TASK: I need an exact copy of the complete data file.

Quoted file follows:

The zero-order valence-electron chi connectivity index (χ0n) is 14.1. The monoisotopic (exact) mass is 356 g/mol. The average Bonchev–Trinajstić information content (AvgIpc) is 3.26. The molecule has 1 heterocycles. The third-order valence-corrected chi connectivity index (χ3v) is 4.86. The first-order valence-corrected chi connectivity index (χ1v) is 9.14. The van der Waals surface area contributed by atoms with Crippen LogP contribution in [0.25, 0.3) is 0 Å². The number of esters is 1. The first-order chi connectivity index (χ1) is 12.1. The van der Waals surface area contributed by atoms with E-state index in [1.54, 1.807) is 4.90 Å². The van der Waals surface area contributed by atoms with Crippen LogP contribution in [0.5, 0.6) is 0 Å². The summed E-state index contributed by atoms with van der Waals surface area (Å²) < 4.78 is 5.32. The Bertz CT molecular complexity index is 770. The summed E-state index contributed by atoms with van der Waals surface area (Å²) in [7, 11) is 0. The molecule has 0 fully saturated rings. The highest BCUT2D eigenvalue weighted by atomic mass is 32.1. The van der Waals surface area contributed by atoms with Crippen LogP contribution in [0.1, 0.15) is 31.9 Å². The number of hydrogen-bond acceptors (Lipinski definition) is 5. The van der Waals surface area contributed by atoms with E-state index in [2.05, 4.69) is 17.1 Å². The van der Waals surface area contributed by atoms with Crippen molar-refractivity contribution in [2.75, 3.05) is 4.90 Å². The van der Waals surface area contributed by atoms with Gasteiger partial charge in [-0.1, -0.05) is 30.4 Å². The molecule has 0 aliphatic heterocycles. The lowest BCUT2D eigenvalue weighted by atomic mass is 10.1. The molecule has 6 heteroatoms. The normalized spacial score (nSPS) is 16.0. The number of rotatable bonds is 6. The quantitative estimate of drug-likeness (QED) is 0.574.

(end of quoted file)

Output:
The zero-order valence-electron chi connectivity index (χ0n) is 14.1. The monoisotopic (exact) mass is 356 g/mol. The average Bonchev–Trinajstić information content (AvgIpc) is 3.26. The molecule has 1 heterocycles. The third-order valence-corrected chi connectivity index (χ3v) is 4.86. The first-order valence-corrected chi connectivity index (χ1v) is 9.14. The van der Waals surface area contributed by atoms with Crippen LogP contribution in [0.25, 0.3) is 0 Å². The number of esters is 1. The first-order chi connectivity index (χ1) is 12.1. The van der Waals surface area contributed by atoms with E-state index in [1.54, 1.807) is 4.90 Å². The van der Waals surface area contributed by atoms with Crippen LogP contribution in [0.5, 0.6) is 0 Å². The summed E-state index contributed by atoms with van der Waals surface area (Å²) < 4.78 is 5.32. The Bertz CT molecular complexity index is 770. The summed E-state index contributed by atoms with van der Waals surface area (Å²) in [7, 11) is 0. The molecule has 0 fully saturated rings. The highest BCUT2D eigenvalue weighted by atomic mass is 32.1. The van der Waals surface area contributed by atoms with Crippen LogP contribution in [0.1, 0.15) is 31.9 Å². The number of hydrogen-bond acceptors (Lipinski definition) is 5. The van der Waals surface area contributed by atoms with E-state index in [2.05, 4.69) is 17.1 Å². The van der Waals surface area contributed by atoms with Crippen molar-refractivity contribution in [2.75, 3.05) is 4.90 Å². The van der Waals surface area contributed by atoms with Gasteiger partial charge in [-0.1, -0.05) is 30.4 Å². The molecule has 0 aliphatic heterocycles. The lowest BCUT2D eigenvalue weighted by atomic mass is 10.1. The molecule has 6 heteroatoms. The normalized spacial score (nSPS) is 16.0. The number of rotatable bonds is 6. The quantitative estimate of drug-likeness (QED) is 0.574.